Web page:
Nick Cannon has been working to fulfill his promise to educate himself about anti-Semitism, less than one week after apologizing for hateful comments he made on his radio show.

Cannon visited the Simon Wiesenthal Center and Museum of Tolerance in Los Angeles on Monday, where he learned about the work of the Center and Museum of Tolerance and discussed ways to work together and build bridges between the Jewish and Black communities, especially young people,” according to a museum press release. He pledged to donate his first paycheck from The Masked Singer to the museum, and discussed working with the museum’s media center “to promote tolerance and understanding between the Jewish and Black communities.”

While at the SWC, Cannon was shown The Hitler Letter, a letter written by Adolf Hitler himself in 1919, where he promised the “uncompromising removal of the Jews altogether.” Cannon also toured the Museum of Tolerance’s Witness To Truth exhibit, which shows portraits of Holocaust survivors and their stories.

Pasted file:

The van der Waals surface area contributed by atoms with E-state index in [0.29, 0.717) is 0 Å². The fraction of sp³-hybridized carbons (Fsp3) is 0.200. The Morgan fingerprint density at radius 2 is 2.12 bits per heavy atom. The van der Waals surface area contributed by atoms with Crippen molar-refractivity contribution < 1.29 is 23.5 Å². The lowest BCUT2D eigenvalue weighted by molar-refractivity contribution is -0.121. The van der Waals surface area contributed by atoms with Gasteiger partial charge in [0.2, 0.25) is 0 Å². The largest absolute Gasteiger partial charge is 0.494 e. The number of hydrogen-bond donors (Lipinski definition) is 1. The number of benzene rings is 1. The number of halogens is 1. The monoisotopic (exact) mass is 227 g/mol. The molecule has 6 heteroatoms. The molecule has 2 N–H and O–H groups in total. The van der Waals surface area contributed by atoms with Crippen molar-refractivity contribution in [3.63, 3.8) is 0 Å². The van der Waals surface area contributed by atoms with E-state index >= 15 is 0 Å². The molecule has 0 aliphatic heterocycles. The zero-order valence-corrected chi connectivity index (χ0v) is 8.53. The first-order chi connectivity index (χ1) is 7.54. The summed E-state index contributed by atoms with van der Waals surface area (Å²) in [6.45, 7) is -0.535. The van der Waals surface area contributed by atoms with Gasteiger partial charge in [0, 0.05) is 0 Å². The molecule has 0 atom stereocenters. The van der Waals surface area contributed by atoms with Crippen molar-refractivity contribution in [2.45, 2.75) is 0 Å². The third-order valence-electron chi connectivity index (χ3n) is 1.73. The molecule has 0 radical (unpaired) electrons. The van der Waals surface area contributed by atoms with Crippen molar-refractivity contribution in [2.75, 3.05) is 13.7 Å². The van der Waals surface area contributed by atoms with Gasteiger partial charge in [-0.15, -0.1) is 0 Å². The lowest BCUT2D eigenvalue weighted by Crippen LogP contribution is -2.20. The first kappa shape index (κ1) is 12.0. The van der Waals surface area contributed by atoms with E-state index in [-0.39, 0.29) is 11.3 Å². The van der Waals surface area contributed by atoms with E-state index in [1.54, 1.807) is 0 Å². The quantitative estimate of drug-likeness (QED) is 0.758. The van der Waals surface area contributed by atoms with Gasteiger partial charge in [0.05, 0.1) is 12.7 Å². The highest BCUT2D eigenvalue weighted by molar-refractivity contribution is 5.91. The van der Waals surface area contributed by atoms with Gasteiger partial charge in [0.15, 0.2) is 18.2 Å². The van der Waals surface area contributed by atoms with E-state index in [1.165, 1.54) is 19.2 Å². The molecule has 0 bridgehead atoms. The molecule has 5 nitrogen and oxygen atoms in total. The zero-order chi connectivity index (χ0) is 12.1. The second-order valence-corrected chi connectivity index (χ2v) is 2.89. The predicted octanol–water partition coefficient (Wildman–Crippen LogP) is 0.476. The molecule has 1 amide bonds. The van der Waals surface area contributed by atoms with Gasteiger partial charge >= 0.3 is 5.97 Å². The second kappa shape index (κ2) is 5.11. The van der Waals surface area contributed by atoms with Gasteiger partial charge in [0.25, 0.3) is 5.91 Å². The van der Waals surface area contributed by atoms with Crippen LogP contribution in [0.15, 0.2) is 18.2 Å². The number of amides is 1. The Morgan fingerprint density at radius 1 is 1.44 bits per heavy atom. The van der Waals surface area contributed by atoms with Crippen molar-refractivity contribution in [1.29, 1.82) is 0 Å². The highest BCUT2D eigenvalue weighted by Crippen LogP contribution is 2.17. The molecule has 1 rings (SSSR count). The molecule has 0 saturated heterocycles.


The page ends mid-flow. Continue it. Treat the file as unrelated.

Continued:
Cannon spoke with Rabbi Abraham Cooper, who is the associate dean and global social action director of SWC, and put out the conversation in the latest edition of his podcast, Cannon’s Class.

“Hate is acquired through learning,” said Cooper in the clip Cannon shared on Twitter. “It’s taught, it’s not innate,” Cannon added.

The Masked Singer host found himself in hot water after he invited on Richard Griffin, also known as Professor Griff, onto his podcast. Griffin had been temporarily kicked out of the rap group Public Enemy in the 80s after he allegedly claimed that Jews were responsible “for the majority of wickedness that goes on across the globe.” On the podcast, the two perpetuated stereotypes and conspiracy theories about Jewish people.

Cannon was fired from his show Wild ‘N Out with ViacomCBS shortly after the the podcast was released. Cannon is still set to be the host of The Masked Singer with Fox, and his daytime talk show deal with Lionsgate has been postponed until next year.